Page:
Flux-driven Josephson parametric amplifiers: Hysteretic flux response and nondegenerate gain measurements

  1. Stefan Pogorzalek,
  2. Kirill G. Fedorov,
  3. Ling Zhong,
  4. Jan Goetz,
  5. Friedrich Wulschner,
  6. Michael Fischer,
  7. Peter Eder,
  8. Edwar Xie,
  9. Kunihiro Inomata,
  10. Tsuyoshi Yamamoto,
  11. Yasunobu Nakamura,
  12. Achim Marx,
  13. Frank Deppe,
  14. and Rudolf Gross
Josephson parametric amplifiers (JPA) have become key devices in quantum science and technology with superconducting circuits. In particular, they can be utilized as quantum-limited
amplifiers or as a source of squeezed microwave fields. Here, we report on the detailed measurements of five flux-driven JPAs, three of them exhibiting a hysteretic dependence of the resonant frequency versus the applied magnetic flux. We model the measured characteristics by numerical simulations based on the two-dimensional potential landscape of the dc superconducting quantum interference devices (dc-SQUID), which provide the JPA nonlinearity, for a finite screening parameter βL>0 and demonstrate excellent agreement between the numerical results and the experimental data. Furthermore, we study the nondegenerate response of different JPAs and accurately describe the experimental results with our theory.

Spin-boson model with an engineered reservoir in circuit quantum electrodynamics

  1. Max Haeberlein,
  2. Frank Deppe,
  3. Andreas Kurcz,
  4. Jan Goetz,
  5. Alexander Baust,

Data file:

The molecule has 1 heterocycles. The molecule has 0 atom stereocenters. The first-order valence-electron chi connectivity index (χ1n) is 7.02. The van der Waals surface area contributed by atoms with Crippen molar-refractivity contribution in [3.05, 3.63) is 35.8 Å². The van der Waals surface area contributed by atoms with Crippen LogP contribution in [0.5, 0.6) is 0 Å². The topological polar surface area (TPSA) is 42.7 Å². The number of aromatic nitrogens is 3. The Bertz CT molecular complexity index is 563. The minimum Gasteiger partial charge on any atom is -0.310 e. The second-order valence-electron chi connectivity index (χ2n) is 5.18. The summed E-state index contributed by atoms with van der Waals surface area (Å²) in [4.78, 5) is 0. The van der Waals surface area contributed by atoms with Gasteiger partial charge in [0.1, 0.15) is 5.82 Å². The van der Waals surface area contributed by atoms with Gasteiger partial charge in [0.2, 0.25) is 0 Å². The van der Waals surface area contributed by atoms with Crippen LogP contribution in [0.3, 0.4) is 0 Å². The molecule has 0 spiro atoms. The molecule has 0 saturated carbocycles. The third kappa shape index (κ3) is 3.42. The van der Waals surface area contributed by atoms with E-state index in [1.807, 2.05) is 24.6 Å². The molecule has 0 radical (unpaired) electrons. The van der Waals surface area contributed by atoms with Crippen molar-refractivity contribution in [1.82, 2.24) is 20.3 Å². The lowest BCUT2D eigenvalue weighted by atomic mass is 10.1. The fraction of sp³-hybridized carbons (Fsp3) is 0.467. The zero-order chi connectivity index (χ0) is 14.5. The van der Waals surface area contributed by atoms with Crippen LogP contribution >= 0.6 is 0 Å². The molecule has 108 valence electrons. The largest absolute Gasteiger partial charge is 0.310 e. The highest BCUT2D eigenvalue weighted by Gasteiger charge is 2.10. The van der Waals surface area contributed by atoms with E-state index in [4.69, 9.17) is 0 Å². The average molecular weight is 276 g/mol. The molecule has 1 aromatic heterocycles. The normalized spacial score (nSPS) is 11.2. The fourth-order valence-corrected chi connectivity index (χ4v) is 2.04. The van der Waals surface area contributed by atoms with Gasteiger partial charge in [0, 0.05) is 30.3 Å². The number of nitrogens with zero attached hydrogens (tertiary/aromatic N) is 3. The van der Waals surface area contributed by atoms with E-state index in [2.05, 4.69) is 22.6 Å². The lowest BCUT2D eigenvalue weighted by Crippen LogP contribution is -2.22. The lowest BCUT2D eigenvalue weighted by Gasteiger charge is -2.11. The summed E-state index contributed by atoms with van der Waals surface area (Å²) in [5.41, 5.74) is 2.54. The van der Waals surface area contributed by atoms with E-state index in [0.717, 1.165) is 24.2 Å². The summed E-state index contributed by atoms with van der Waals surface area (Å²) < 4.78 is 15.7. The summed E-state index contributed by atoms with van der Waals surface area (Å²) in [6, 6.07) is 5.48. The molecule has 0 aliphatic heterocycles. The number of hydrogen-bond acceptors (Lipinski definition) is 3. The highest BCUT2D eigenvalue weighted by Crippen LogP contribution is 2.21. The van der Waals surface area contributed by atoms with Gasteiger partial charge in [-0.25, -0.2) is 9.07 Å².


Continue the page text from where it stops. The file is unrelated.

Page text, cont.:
6. Peter Eder,
  7. Kirill Fedorov,
  8. Michael Fischer,
  9. Edwin P. Menzel,
  10. Manuel J. Schwarz,
  11. Friedrich Wulschner,
  12. Edwar Xie,
  13. Ling Zhong,
  14. Enrique Solano,
  15. Achim Marx,
  16. Juan José García-Ripoll,
  17. and Rudolf Gross
A superconducting qubit coupled to an open transmission line represents an implementation of the spin-boson model with a broadband environment. We show that this environment can be
engineered by introducing partial reflectors into the transmission line, allowing to shape the spectral function, J({\omega}), of the spin-boson model. The spectral function can be accessed by measuring the resonance fluorescence of the qubit, which provides information on both the engineered environment and the coupling between qubit and transmission line. The spectral function of a transmission line without partial reflectors is found to be Ohmic over a wide frequency range, whereas a peaked spectral density is found for the shaped environment. Our work lays the ground for future quantum simulations of other, more involved, impurity models with superconducting circuits.